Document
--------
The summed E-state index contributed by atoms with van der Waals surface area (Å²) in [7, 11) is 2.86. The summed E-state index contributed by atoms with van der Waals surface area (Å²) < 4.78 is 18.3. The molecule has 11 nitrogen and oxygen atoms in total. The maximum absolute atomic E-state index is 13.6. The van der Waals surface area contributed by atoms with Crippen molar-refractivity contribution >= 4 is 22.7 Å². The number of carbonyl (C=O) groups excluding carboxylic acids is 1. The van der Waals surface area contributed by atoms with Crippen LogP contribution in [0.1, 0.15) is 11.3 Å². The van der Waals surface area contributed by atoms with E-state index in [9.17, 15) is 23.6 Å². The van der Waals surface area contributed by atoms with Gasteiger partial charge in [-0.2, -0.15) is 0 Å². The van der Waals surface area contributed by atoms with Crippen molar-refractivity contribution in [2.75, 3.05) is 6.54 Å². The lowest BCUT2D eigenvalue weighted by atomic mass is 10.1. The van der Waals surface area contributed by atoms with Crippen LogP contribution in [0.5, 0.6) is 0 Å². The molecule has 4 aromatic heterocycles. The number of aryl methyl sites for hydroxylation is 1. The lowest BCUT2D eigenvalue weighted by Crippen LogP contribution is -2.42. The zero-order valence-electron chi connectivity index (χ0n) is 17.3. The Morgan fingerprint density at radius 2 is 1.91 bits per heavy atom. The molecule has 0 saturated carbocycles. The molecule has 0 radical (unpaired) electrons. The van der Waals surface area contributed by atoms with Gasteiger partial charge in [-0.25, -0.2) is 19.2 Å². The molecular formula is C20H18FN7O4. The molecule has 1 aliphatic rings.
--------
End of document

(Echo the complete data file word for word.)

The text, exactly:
The summed E-state index contributed by atoms with van der Waals surface area (Å²) in [7, 11) is 2.86. The summed E-state index contributed by atoms with van der Waals surface area (Å²) < 4.78 is 18.3. The molecule has 11 nitrogen and oxygen atoms in total. The maximum absolute atomic E-state index is 13.6. The van der Waals surface area contributed by atoms with Crippen molar-refractivity contribution >= 4 is 22.7 Å². The number of carbonyl (C=O) groups excluding carboxylic acids is 1. The van der Waals surface area contributed by atoms with Crippen LogP contribution in [0.1, 0.15) is 11.3 Å². The van der Waals surface area contributed by atoms with E-state index in [9.17, 15) is 23.6 Å². The van der Waals surface area contributed by atoms with Gasteiger partial charge in [-0.2, -0.15) is 0 Å². The van der Waals surface area contributed by atoms with Crippen molar-refractivity contribution in [2.75, 3.05) is 6.54 Å². The lowest BCUT2D eigenvalue weighted by atomic mass is 10.1. The van der Waals surface area contributed by atoms with Crippen LogP contribution in [0.5, 0.6) is 0 Å². The molecule has 4 aromatic heterocycles. The number of aryl methyl sites for hydroxylation is 1. The lowest BCUT2D eigenvalue weighted by Crippen LogP contribution is -2.42. The zero-order valence-electron chi connectivity index (χ0n) is 17.3. The Morgan fingerprint density at radius 2 is 1.91 bits per heavy atom. The molecule has 0 saturated carbocycles. The molecule has 0 radical (unpaired) electrons. The van der Waals surface area contributed by atoms with Gasteiger partial charge in [-0.25, -0.2) is 19.2 Å². The molecular formula is C20H18FN7O4. The molecule has 1 aliphatic rings.